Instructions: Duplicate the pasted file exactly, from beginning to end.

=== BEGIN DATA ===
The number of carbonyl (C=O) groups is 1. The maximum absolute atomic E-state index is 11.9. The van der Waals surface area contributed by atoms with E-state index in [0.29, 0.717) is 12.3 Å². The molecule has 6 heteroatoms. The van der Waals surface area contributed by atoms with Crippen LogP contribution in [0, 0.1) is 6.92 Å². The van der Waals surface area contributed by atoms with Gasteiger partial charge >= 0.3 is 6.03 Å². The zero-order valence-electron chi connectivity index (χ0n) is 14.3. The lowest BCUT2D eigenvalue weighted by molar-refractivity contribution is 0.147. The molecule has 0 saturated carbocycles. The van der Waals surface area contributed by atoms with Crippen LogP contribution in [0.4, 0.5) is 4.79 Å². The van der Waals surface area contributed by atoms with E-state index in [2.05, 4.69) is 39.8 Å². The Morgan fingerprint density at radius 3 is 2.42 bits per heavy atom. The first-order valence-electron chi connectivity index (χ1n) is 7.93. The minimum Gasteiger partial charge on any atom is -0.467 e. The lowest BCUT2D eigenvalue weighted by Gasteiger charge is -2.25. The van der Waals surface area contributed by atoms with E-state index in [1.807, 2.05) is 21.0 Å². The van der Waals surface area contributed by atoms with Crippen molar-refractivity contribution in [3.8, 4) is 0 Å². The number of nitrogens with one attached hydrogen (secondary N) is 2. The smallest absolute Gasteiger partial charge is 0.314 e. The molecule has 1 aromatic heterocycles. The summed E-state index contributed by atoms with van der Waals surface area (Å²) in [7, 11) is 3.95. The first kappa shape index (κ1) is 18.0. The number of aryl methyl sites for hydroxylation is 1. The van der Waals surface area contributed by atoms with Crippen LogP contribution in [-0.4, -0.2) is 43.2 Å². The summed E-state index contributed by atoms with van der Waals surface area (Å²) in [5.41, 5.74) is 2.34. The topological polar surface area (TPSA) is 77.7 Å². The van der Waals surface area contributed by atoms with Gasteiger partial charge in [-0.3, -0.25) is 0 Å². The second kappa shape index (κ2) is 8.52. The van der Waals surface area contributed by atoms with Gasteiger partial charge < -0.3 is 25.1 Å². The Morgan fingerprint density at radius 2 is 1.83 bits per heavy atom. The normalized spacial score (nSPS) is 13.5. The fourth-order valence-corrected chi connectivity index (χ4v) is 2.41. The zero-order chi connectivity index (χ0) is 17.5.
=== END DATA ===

The number of carbonyl (C=O) groups is 1. The maximum absolute atomic E-state index is 11.9. The van der Waals surface area contributed by atoms with E-state index in [0.29, 0.717) is 12.3 Å². The molecule has 6 heteroatoms. The van der Waals surface area contributed by atoms with Crippen LogP contribution in [0, 0.1) is 6.92 Å². The van der Waals surface area contributed by atoms with Gasteiger partial charge >= 0.3 is 6.03 Å². The zero-order valence-electron chi connectivity index (χ0n) is 14.3. The lowest BCUT2D eigenvalue weighted by molar-refractivity contribution is 0.147. The molecule has 0 saturated carbocycles. The van der Waals surface area contributed by atoms with Crippen LogP contribution in [0.4, 0.5) is 4.79 Å². The van der Waals surface area contributed by atoms with E-state index in [2.05, 4.69) is 39.8 Å². The Morgan fingerprint density at radius 3 is 2.42 bits per heavy atom. The first-order valence-electron chi connectivity index (χ1n) is 7.93. The minimum Gasteiger partial charge on any atom is -0.467 e. The lowest BCUT2D eigenvalue weighted by Gasteiger charge is -2.25. The van der Waals surface area contributed by atoms with E-state index in [1.807, 2.05) is 21.0 Å². The van der Waals surface area contributed by atoms with Crippen molar-refractivity contribution in [3.8, 4) is 0 Å². The number of nitrogens with one attached hydrogen (secondary N) is 2. The smallest absolute Gasteiger partial charge is 0.314 e. The molecule has 1 aromatic heterocycles. The summed E-state index contributed by atoms with van der Waals surface area (Å²) in [7, 11) is 3.95. The first kappa shape index (κ1) is 18.0. The number of aryl methyl sites for hydroxylation is 1. The van der Waals surface area contributed by atoms with Crippen LogP contribution in [-0.4, -0.2) is 43.2 Å². The summed E-state index contributed by atoms with van der Waals surface area (Å²) in [5.41, 5.74) is 2.34. The topological polar surface area (TPSA) is 77.7 Å². The van der Waals surface area contributed by atoms with Gasteiger partial charge in [-0.3, -0.25) is 0 Å². The second kappa shape index (κ2) is 8.52. The van der Waals surface area contributed by atoms with Gasteiger partial charge < -0.3 is 25.1 Å². The Morgan fingerprint density at radius 2 is 1.83 bits per heavy atom. The normalized spacial score (nSPS) is 13.5. The fourth-order valence-corrected chi connectivity index (χ4v) is 2.41. The zero-order chi connectivity index (χ0) is 17.5.